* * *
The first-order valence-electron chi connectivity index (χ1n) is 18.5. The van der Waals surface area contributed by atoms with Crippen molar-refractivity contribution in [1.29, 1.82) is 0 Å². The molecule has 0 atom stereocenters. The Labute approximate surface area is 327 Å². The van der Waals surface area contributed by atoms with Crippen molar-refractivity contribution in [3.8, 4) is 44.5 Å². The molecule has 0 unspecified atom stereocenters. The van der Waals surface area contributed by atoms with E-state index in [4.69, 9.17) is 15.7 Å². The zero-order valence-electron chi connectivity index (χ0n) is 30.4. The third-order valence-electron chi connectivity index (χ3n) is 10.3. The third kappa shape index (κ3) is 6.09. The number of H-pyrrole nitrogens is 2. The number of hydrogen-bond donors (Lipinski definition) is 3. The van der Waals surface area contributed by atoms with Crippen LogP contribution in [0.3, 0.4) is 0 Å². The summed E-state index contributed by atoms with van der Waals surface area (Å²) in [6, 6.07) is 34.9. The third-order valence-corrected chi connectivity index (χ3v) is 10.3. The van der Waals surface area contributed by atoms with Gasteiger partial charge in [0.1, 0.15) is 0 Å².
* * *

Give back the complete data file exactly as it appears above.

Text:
The first-order valence-electron chi connectivity index (χ1n) is 18.5. The van der Waals surface area contributed by atoms with Crippen molar-refractivity contribution in [1.29, 1.82) is 0 Å². The molecule has 0 atom stereocenters. The Labute approximate surface area is 327 Å². The van der Waals surface area contributed by atoms with Crippen molar-refractivity contribution in [3.8, 4) is 44.5 Å². The molecule has 0 unspecified atom stereocenters. The van der Waals surface area contributed by atoms with E-state index in [4.69, 9.17) is 15.7 Å². The zero-order valence-electron chi connectivity index (χ0n) is 30.4. The third-order valence-electron chi connectivity index (χ3n) is 10.3. The third kappa shape index (κ3) is 6.09. The number of H-pyrrole nitrogens is 2. The number of hydrogen-bond donors (Lipinski definition) is 3. The van der Waals surface area contributed by atoms with Crippen LogP contribution in [0.3, 0.4) is 0 Å². The summed E-state index contributed by atoms with van der Waals surface area (Å²) in [6, 6.07) is 34.9. The third-order valence-corrected chi connectivity index (χ3v) is 10.3. The van der Waals surface area contributed by atoms with Gasteiger partial charge in [0.1, 0.15) is 0 Å².